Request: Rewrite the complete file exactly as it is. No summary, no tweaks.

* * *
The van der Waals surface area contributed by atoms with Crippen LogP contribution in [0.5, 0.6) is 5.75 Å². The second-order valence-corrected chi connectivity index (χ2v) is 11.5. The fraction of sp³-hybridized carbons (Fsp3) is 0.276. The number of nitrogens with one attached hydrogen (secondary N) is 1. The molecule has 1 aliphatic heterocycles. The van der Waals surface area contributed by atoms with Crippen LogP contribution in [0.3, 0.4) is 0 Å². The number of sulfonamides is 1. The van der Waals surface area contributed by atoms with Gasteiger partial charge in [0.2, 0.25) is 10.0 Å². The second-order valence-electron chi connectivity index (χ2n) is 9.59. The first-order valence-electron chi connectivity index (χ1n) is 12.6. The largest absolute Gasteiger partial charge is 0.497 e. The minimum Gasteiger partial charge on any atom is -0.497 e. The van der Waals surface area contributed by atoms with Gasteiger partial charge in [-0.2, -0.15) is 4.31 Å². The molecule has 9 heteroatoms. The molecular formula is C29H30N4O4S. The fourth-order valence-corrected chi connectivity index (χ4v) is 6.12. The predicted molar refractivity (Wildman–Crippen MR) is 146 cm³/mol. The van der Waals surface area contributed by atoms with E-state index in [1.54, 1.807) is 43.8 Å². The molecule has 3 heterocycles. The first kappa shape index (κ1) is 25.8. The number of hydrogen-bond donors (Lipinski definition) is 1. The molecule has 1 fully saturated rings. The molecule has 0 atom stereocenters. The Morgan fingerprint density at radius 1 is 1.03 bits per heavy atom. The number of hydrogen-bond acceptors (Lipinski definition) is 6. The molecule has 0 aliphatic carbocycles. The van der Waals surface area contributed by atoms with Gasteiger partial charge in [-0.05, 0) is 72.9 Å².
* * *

The van der Waals surface area contributed by atoms with Crippen LogP contribution in [0.5, 0.6) is 5.75 Å². The second-order valence-corrected chi connectivity index (χ2v) is 11.5. The fraction of sp³-hybridized carbons (Fsp3) is 0.276. The number of nitrogens with one attached hydrogen (secondary N) is 1. The molecule has 1 aliphatic heterocycles. The van der Waals surface area contributed by atoms with Crippen LogP contribution in [0.3, 0.4) is 0 Å². The number of sulfonamides is 1. The van der Waals surface area contributed by atoms with Gasteiger partial charge in [0.2, 0.25) is 10.0 Å². The second-order valence-electron chi connectivity index (χ2n) is 9.59. The first-order valence-electron chi connectivity index (χ1n) is 12.6. The largest absolute Gasteiger partial charge is 0.497 e. The minimum Gasteiger partial charge on any atom is -0.497 e. The van der Waals surface area contributed by atoms with Gasteiger partial charge in [-0.2, -0.15) is 4.31 Å². The molecule has 9 heteroatoms. The molecular formula is C29H30N4O4S. The fourth-order valence-corrected chi connectivity index (χ4v) is 6.12. The predicted molar refractivity (Wildman–Crippen MR) is 146 cm³/mol. The van der Waals surface area contributed by atoms with E-state index in [1.54, 1.807) is 43.8 Å². The molecule has 3 heterocycles. The first kappa shape index (κ1) is 25.8. The number of hydrogen-bond donors (Lipinski definition) is 1. The molecule has 1 fully saturated rings. The molecule has 0 atom stereocenters. The Morgan fingerprint density at radius 1 is 1.03 bits per heavy atom. The number of hydrogen-bond acceptors (Lipinski definition) is 6. The molecule has 0 aliphatic carbocycles. The van der Waals surface area contributed by atoms with Gasteiger partial charge in [-0.05, 0) is 72.9 Å².